3. Flexible work opportunities offer access to wider talent pools. Both freelance and remote work create flexibility for both the employer and employee to better balance external life factors of the employee with the skill and work product needs of the employer.  Freelance or remote work can mitigate the impact of challenges created by geography, schedule, transportation, childcare, and many other life variables employees face.  Key to successful freelance or remote work relationships are clear expectations between employees and supervisors regarding work product and workplace “presence” when direct interaction provided by physical presence is reduced, but there are a growing number of training supports and an emerging field of remote work certifications to eliminate challenges caused by unclear models for employers and employees to thrive in a much more fluid concept of the physical workplace.

Flexible work can allow employers to access a “dormant workforce” by mitigating the impact of challenges created by geography, schedule, transportation, childcare, and many other life variables employees face.  Key to successful remote work relationships are clear expectations between employees and supervisors regarding work product and workplace “presence” when direct interaction provided by physical presence is reduced, but there are a growing number of training supports and an emerging field of remote work certifications to eliminate challenges caused by unclear models for employers and employees to thrive in a much more fluid concept of the physical workplace. Under Title I of the Americans with Disabilities Act, employers must provide any and all reasonable accommodations unique to an individual’s need. When applicable, employers may offer flexible work options (e.g., remote work or job sharing). Transportation, for instance, can be a barrier for individuals with disabilities to access quality jobs; providing flexible work opportunities may diminish this barrier for an individual. Flexible work options should not preclude the goal for all Hoosiers – including those with disabilities – to be fully integrated into the workforce.

Employers who need to fill positions with the possibility of remote work should think about tapping the talent pool in rural areas. Remote work would allow rural Hoosiers to access more economic opportunities, while staying rooted in their home community. It counteracts the rural flight we are experiencing in many of our communities, as well as increase the talent pools. Our regional plans need to include intentional action about how to capitalize upon the economic and social interdependence of urban and rural areas. The rural-urban symbiosis can span common geographic conditions, supply chains that fuel industry sectors with services, goods and talent, transportation and affordability-driven employee commuting patterns, media markets, and the goal to secure essential goods and services locally. In some areas of Indiana, rural places and cities serve as important markets for each other. This may include some of our urban initiatives analyzing rural-urban connections and strategies regarding transportation, land-use, agriculture, and water management.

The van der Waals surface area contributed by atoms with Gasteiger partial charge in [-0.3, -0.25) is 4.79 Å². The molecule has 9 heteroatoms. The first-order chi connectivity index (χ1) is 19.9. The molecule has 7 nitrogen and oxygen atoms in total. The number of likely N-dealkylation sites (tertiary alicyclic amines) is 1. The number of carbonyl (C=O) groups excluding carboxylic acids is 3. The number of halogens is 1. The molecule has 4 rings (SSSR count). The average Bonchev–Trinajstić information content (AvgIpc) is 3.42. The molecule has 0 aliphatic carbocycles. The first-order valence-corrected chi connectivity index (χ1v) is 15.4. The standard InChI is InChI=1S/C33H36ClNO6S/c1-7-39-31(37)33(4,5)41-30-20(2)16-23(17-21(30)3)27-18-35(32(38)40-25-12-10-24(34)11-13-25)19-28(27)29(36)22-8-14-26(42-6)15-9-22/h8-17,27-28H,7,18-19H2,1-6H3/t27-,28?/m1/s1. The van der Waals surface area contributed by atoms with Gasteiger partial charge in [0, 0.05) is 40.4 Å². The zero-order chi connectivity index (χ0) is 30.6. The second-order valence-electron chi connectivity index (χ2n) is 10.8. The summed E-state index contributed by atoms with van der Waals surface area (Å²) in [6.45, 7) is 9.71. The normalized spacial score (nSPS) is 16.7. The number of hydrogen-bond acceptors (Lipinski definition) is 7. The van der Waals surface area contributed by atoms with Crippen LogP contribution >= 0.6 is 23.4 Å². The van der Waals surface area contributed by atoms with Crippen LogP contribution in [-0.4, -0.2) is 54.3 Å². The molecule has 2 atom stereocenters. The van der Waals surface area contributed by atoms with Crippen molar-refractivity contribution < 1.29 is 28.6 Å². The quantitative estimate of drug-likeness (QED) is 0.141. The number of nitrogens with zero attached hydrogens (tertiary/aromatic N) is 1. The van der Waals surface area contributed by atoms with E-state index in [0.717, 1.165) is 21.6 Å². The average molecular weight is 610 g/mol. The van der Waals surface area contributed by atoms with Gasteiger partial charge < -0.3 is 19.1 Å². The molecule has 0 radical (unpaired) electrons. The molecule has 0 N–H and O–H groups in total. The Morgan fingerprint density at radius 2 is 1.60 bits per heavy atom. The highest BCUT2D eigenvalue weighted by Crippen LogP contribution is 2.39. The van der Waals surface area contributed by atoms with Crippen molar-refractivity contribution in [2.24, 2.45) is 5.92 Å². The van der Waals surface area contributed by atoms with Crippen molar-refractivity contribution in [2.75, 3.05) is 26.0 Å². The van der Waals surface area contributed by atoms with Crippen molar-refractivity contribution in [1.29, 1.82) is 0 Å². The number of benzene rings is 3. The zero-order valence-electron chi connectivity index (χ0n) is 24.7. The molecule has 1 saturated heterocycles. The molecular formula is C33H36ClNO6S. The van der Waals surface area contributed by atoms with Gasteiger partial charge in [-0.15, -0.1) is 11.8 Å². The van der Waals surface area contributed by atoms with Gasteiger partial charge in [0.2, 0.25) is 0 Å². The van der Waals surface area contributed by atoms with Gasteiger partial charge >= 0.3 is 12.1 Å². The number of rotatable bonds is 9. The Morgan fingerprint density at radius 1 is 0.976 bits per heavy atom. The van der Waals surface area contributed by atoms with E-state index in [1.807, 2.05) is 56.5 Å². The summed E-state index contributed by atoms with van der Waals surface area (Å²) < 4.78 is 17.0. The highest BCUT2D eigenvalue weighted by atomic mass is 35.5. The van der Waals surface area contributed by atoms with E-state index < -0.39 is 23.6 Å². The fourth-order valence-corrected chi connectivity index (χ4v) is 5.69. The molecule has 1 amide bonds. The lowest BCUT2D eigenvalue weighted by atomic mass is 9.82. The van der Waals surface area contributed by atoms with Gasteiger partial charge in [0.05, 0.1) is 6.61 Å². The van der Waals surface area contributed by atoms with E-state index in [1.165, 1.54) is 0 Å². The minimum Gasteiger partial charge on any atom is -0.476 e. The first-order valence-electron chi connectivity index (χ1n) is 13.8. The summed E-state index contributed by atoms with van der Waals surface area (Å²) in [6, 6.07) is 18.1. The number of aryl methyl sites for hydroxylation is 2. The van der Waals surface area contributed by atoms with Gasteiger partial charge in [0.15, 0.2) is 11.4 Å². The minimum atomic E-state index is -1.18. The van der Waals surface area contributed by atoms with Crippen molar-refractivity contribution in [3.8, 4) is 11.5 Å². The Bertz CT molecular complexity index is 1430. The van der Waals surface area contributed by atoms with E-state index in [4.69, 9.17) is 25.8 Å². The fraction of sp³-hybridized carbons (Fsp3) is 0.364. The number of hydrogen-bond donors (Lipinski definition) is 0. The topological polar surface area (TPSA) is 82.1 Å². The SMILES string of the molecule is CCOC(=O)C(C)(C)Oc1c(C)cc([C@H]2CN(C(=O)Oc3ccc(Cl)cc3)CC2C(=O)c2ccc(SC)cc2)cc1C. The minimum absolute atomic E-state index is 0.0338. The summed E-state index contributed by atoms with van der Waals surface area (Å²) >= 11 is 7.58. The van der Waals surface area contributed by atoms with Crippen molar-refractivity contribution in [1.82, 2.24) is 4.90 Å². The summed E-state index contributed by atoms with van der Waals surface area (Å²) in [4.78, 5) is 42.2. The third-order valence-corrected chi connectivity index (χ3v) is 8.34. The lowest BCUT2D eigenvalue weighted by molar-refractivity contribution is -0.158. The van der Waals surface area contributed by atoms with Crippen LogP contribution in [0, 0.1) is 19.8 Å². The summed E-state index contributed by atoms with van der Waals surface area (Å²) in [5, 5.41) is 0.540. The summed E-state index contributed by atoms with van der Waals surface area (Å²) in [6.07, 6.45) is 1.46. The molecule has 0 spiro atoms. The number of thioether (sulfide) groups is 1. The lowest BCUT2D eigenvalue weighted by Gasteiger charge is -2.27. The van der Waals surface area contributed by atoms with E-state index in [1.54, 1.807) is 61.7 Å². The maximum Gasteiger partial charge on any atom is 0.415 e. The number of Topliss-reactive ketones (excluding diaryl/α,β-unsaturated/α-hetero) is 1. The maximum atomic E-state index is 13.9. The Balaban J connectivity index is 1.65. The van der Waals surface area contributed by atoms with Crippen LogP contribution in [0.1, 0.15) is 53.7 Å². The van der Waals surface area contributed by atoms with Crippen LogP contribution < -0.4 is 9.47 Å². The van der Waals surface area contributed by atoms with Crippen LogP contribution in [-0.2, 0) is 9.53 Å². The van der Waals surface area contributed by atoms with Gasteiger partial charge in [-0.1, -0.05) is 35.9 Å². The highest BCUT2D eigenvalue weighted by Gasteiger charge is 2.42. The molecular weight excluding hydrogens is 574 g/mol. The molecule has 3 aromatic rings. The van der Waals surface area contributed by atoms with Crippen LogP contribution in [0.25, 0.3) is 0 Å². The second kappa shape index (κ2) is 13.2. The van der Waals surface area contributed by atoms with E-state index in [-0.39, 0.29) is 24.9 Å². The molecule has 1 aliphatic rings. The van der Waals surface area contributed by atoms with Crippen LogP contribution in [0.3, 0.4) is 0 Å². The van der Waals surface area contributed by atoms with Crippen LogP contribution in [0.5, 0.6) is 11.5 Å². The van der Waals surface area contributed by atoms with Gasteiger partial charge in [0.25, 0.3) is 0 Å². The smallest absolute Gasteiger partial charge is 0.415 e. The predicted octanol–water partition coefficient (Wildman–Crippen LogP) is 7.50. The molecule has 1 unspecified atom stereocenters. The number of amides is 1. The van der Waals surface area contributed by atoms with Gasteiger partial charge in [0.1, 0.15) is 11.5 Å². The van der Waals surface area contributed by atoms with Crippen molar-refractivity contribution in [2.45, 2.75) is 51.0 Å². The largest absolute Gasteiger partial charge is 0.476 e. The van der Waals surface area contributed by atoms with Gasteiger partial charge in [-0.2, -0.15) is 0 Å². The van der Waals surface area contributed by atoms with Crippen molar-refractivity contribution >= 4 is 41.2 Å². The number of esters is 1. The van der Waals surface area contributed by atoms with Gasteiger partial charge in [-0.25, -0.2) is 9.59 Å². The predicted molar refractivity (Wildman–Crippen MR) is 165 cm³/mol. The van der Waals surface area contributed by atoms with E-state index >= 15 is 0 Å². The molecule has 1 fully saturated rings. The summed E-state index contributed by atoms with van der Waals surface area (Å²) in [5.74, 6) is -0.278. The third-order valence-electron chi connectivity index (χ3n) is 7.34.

Indiana’s Region 10 Workforce Board created the Bi-State Plan with Kentuckiana Works to advance the regional workforce. This Plan is the first of its kind to merge interstate regions into one designated workforce hub. This significant collaboration exists between local areas Indiana Region 10 and Kentuckiana Works in order to develop the regional plan around the Louisville metropolitan area, which includes urban and rural sprawl in southern Indiana. The Bi-State Regional Plan creates an innovative picture of the region’s economy and workforce environment through rural-urban, Indiana-Kentucky strategies to attain regional goals and objections.

Formstack is an Indianapolis based company founded in 2006. Started as a data capture solution, now their portfolio includes a product that has evolved into a powerful workplace productivity platform that helps people in all industries transform the way they collect data and put it to work.. While founded in Indianapolis, it is now a remote-first company with employees all over the world. Remote-first means working remote is standard and Formstack works to ensure remote employees are as much a part of the team as those in the office.

4. Understanding and overcoming individual barriers to sustainable employment. Accessing resources and needed social supports is extremely challenging for many low income individuals that are employed.  Their time availability outside of work to find and receive needed help is extremely limited. The lack of access to childcare in Indiana, for example, is costing the state severely:

  • $1.8 billion in direct cost to employers;
  • $1.1 billion in lost economic activity every year; and
  • $118.8 million in lost tax revenue.[16]

Many business leaders describe difficulties with attraction, retention, and engagement in their lower-wage workforce. Open positions and rapid turnover are a vicious cycle that is disruptive and expensive to your business. On average, companies are spending more than $2,000 in turnover costs per entry-level position. Clearly, there is a competitive advantage for an organization that succeeds in retaining and motivating their lower-wage employees.[17] By helping employees access needed social supports like childcare, transportation, housing, or other resources, employers have the opportunity to access large groups of skilled and motivated employees.